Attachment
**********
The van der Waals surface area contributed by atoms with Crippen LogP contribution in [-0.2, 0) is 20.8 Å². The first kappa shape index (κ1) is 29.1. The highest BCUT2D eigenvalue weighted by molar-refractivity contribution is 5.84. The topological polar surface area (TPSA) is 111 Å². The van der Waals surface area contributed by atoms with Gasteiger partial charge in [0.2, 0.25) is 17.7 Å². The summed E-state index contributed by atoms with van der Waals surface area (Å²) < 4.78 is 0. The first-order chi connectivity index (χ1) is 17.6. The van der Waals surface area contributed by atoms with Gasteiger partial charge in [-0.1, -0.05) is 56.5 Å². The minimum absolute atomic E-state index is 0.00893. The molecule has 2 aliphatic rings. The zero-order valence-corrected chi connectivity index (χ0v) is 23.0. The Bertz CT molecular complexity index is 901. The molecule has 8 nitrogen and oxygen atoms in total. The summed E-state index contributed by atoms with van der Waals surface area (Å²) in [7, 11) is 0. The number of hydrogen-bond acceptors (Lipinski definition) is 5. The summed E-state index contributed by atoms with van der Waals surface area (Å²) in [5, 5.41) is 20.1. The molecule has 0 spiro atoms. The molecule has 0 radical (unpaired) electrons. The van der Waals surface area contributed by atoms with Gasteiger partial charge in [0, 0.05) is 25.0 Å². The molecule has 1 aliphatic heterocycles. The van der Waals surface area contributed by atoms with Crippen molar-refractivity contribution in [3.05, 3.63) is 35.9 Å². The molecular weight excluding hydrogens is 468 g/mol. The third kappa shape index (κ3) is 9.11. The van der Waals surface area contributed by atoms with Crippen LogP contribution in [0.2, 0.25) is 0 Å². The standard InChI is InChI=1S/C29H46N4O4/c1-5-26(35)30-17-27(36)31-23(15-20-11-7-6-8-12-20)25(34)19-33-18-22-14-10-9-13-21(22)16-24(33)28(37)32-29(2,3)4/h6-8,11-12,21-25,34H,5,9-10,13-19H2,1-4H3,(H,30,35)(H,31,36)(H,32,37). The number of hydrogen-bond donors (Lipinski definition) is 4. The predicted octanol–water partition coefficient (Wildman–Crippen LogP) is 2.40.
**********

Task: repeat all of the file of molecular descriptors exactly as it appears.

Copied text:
The van der Waals surface area contributed by atoms with Crippen LogP contribution in [-0.2, 0) is 20.8 Å². The first kappa shape index (κ1) is 29.1. The highest BCUT2D eigenvalue weighted by molar-refractivity contribution is 5.84. The topological polar surface area (TPSA) is 111 Å². The van der Waals surface area contributed by atoms with Gasteiger partial charge in [0.2, 0.25) is 17.7 Å². The summed E-state index contributed by atoms with van der Waals surface area (Å²) < 4.78 is 0. The first-order chi connectivity index (χ1) is 17.6. The van der Waals surface area contributed by atoms with Gasteiger partial charge in [-0.1, -0.05) is 56.5 Å². The minimum absolute atomic E-state index is 0.00893. The molecule has 2 aliphatic rings. The zero-order valence-corrected chi connectivity index (χ0v) is 23.0. The Bertz CT molecular complexity index is 901. The molecule has 8 nitrogen and oxygen atoms in total. The summed E-state index contributed by atoms with van der Waals surface area (Å²) in [7, 11) is 0. The number of hydrogen-bond acceptors (Lipinski definition) is 5. The summed E-state index contributed by atoms with van der Waals surface area (Å²) in [5, 5.41) is 20.1. The molecule has 0 spiro atoms. The molecule has 0 radical (unpaired) electrons. The van der Waals surface area contributed by atoms with Gasteiger partial charge in [0, 0.05) is 25.0 Å². The molecule has 1 aliphatic heterocycles. The van der Waals surface area contributed by atoms with Crippen molar-refractivity contribution in [3.05, 3.63) is 35.9 Å². The molecular weight excluding hydrogens is 468 g/mol. The third kappa shape index (κ3) is 9.11. The van der Waals surface area contributed by atoms with Crippen LogP contribution in [0.2, 0.25) is 0 Å². The standard InChI is InChI=1S/C29H46N4O4/c1-5-26(35)30-17-27(36)31-23(15-20-11-7-6-8-12-20)25(34)19-33-18-22-14-10-9-13-21(22)16-24(33)28(37)32-29(2,3)4/h6-8,11-12,21-25,34H,5,9-10,13-19H2,1-4H3,(H,30,35)(H,31,36)(H,32,37). The number of hydrogen-bond donors (Lipinski definition) is 4. The predicted octanol–water partition coefficient (Wildman–Crippen LogP) is 2.40.